And that means you and I need to step up.

It’s Go Time.  It’s time for all law-abiding 2nd Amendment human rights supporters to get on the line and burn up the phones, today.

Call your representative and your Senator.

And call:

House Speaker Rep. Kurt Daudt
Office: 651-296-5364
E-Mail: rep.kurt.daudt@house.mn

Majority Leader Rep. Joyce Peppin
Office: 651-296-7806
E-Mail: rep.joyce.peppin@house.mn

Public Safety Committee Chairman Tony Cornish
Office: 651-296-4240
E-Mail: rep.tony.cornish@house.mn

Politely tell them that they need to deliver.   We’re not complacent, and our support is not to be taken for granted.

This needs to be a political flood of biblical proportions.

The First Priority Is To Have Priorities

Joe Doakes from Como Park emails:

President Trump issued an Executive Order on immigration last month, pursuant to a law passed by Congress and signed by President Obama two years ago.   A Federal judge in California blocked it. 

 President Trump issued a revised Executive Order that took into account the judge’s objections.  A Federal judge in Hawaii has blocked the new order on the grounds that a Muslim Imam living in Hawaii may have a First Amendment right to invite anybody from anywhere in the world to come to Hawaii to visit him, if he feels like it, and therefore the United States government has no power to stop any invited guest from entering the country.

 This is sheer fantasy, of course, utterly unsupported by statute or any prior interpretation of the Constitution.  If it went up the ladder to the Supreme Court, it would be . . . well, now wait a minute.  That court is divided 4-4 because of the Scalia vacancy.  We can’t say what would happen.  Neil Gorsuch was nominated to fill the Scalia seat.  Did that happen?

 No.  The Establishment Republicans in Congress – the ones who supported Ted Cruz and Paul Ryan for President – the ones who swore “Never Trump” – are in charge of the Supreme Court nomination.  It’s the single most important thing they have on their plate but it’s stalled. 

 They’re busy, you see.  They never thought Trump would win so they didn’t bother making plans to repeal Obamacare.  Now that he’s dropped this tar-baby in their laps, they’re atwitter over how to appear to be doing something to keep their phony-baloney jobs without doing anything that might make the New York Times call them names.  It’s a conundrum, you see, which might possibly go away if they wait long enough and Trump is impeached.

I read the other day that North Korea claims to have a nuclear missile capable of reaching Hawaii.  Reeeeeeealy?  Hmmmmmmmm.

 Joe Doakes

 Not sure regular commenter Mammuthus Primigenius would approve – and losing Hawaii but keeping California just leaves the country in the same boat we’re in.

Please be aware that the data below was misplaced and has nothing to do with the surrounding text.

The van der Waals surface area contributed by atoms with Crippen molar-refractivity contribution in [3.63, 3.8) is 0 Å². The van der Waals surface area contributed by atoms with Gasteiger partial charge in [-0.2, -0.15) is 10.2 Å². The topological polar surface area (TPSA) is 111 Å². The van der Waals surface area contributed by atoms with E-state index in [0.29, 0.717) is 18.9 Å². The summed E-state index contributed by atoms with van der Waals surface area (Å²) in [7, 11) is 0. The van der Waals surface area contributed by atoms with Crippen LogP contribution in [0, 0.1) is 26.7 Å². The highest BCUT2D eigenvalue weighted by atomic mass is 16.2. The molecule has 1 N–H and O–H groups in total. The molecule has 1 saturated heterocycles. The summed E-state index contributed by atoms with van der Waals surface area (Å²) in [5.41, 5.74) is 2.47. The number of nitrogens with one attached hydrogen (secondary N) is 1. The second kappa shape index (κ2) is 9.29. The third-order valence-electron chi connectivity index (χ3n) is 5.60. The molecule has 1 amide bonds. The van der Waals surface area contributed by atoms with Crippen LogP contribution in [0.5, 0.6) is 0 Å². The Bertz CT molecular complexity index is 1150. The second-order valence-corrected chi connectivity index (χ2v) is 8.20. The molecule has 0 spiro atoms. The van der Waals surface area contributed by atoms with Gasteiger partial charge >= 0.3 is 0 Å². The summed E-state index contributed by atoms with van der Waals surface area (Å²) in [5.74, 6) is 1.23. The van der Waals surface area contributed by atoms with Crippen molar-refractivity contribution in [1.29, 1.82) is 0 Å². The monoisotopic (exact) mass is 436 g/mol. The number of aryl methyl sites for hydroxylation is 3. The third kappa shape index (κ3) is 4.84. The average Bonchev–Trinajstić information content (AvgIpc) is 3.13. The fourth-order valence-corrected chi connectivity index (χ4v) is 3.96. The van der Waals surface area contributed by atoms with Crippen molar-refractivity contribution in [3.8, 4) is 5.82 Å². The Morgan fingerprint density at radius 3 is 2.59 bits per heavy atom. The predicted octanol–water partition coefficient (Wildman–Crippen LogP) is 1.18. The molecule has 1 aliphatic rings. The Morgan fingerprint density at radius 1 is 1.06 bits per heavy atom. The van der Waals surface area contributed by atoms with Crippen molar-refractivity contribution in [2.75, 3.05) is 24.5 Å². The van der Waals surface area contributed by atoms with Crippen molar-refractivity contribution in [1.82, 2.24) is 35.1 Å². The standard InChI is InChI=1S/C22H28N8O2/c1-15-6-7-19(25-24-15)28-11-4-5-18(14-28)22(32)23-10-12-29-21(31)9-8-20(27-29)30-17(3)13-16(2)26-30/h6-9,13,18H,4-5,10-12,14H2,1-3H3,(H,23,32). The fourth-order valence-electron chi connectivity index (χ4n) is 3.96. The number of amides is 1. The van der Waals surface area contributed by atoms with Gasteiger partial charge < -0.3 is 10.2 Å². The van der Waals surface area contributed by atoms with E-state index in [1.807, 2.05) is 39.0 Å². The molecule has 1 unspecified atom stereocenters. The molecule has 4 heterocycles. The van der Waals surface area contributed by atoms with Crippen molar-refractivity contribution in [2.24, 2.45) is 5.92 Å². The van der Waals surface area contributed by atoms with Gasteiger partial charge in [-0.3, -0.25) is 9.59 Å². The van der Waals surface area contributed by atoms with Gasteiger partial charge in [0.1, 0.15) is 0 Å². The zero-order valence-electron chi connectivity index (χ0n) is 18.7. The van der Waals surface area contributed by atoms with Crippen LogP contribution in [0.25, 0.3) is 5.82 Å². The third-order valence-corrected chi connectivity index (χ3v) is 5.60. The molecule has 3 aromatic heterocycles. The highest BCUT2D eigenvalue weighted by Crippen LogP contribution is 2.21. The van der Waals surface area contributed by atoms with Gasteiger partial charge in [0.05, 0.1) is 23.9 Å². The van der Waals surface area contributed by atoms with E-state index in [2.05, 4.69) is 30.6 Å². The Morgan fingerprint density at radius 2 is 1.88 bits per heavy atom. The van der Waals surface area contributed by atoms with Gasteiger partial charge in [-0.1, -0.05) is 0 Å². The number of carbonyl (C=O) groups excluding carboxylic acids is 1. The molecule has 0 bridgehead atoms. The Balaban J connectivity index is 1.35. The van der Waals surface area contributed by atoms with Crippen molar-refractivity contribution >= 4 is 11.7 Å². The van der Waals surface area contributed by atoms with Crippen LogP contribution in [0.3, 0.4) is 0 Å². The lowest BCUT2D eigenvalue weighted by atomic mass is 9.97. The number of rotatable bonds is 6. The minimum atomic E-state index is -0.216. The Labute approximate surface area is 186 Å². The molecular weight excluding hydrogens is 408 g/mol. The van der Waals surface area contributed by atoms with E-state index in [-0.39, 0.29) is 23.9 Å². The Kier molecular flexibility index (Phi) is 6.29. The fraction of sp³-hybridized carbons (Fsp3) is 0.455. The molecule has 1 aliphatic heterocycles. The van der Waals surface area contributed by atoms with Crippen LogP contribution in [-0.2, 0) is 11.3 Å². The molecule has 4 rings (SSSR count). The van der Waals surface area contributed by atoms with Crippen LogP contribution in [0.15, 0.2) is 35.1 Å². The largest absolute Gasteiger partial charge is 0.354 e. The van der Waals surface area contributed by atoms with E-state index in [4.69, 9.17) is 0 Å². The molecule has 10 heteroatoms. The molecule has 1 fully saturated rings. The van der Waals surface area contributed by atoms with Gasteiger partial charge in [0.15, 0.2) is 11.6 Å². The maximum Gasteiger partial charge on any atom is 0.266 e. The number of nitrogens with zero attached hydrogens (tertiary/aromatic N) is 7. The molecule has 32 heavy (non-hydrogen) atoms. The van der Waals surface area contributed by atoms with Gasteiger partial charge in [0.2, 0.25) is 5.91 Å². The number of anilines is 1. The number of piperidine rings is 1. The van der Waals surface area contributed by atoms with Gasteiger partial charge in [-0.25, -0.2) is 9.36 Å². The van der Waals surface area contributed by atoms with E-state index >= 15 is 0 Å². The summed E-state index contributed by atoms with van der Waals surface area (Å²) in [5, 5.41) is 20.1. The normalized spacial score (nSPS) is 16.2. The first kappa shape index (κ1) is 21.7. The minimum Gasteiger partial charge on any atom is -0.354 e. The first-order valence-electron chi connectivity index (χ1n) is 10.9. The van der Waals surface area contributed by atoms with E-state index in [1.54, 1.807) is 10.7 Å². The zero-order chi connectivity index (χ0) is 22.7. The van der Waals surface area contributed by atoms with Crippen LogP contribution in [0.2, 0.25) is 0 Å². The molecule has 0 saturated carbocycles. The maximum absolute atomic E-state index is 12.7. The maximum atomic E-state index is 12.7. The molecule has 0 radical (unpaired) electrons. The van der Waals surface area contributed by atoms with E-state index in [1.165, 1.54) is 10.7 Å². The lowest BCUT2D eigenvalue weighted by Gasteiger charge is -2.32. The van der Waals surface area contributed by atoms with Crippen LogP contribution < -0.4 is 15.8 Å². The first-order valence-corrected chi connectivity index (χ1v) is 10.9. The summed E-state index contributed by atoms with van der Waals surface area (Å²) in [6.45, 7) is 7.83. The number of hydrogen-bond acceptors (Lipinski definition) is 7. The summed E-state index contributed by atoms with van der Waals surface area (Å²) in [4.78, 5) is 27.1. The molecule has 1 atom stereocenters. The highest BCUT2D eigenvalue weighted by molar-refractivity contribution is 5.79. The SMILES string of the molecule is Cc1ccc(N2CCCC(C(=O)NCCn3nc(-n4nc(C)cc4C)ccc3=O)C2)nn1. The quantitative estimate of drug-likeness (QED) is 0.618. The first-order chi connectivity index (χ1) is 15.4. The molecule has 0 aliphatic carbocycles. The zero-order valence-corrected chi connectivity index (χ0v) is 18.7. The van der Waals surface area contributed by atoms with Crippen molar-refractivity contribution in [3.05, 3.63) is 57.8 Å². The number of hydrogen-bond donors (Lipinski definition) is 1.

The Warm Flint, The Cold Baltimore

What’s the only thing worse than politics?

No politics.  Or, rather, no need for politics, since someone is making all the decisions without any need for all that pesky “compromise” and “discussion”.

History is full of the big examples – the USSR, East Germany, Germany itself, Communist China, India under Indira Gandhi, and on and on – places where politics was essentially a one-party exercise in internal spoils division.

The examples come closer to home, of course; places like Baltimore, DC, Newark, Camden, Cleveland, Detroit, Chicago, Oakland, Stockton and Sacramento – all one-party cities where “politics” is a matter of internal Democrat party power utilization.

And of course, there’s California, where even some liberals are figuring it out:

We’re a case study in what a political community looks like when Republicans wield little or no power — and an ongoing refutation of the conceit that but for the GOP, the United States would be free of dysfunction.

Sure, the Golden State gets a lot right. It’s the sixth-largest economy in the world.

But California ranks in the lowest fifth of states in education. Housing costs are out of control. Our major cities face a crisis of homelessness. Our police officers kill citizens at rates comparable to the rest of the country. Our infrastructure is severely overstressed due to underinvestment. The bullet train project meant to connect L.A. to the Bay Area is a national joke. Our counties, cities and schools are being crushed by an unsustainable pension burden. Our taxes are already among the nation’s highest.

And it is no longer plausible to blame any of this on Republicans. For the foreseeable future, Democrats own every Golden State success and failure.

That particular article, written by the LaTimes’ token moderate-lefty (moderate = he hasn’t called for any violent overthrows laterly) Conor Friedersdorf, is mere acknowledgement that California Democrats had best be alert, since they’ve got no other parties to pass the buck to.  Victor Davis Hanson is more forthright.

Closer to home?  Horowitz’s Frontpage says what nobody in Minnesota dares say; Minneapolis is burning, whether you admit it or not.  After “only” forty years of one-party DFL rule (challenged, briefly, from the left by the Green Party in the nineties and early 2000s), Minneapolis’ decay has accelerated with DFL hegemony: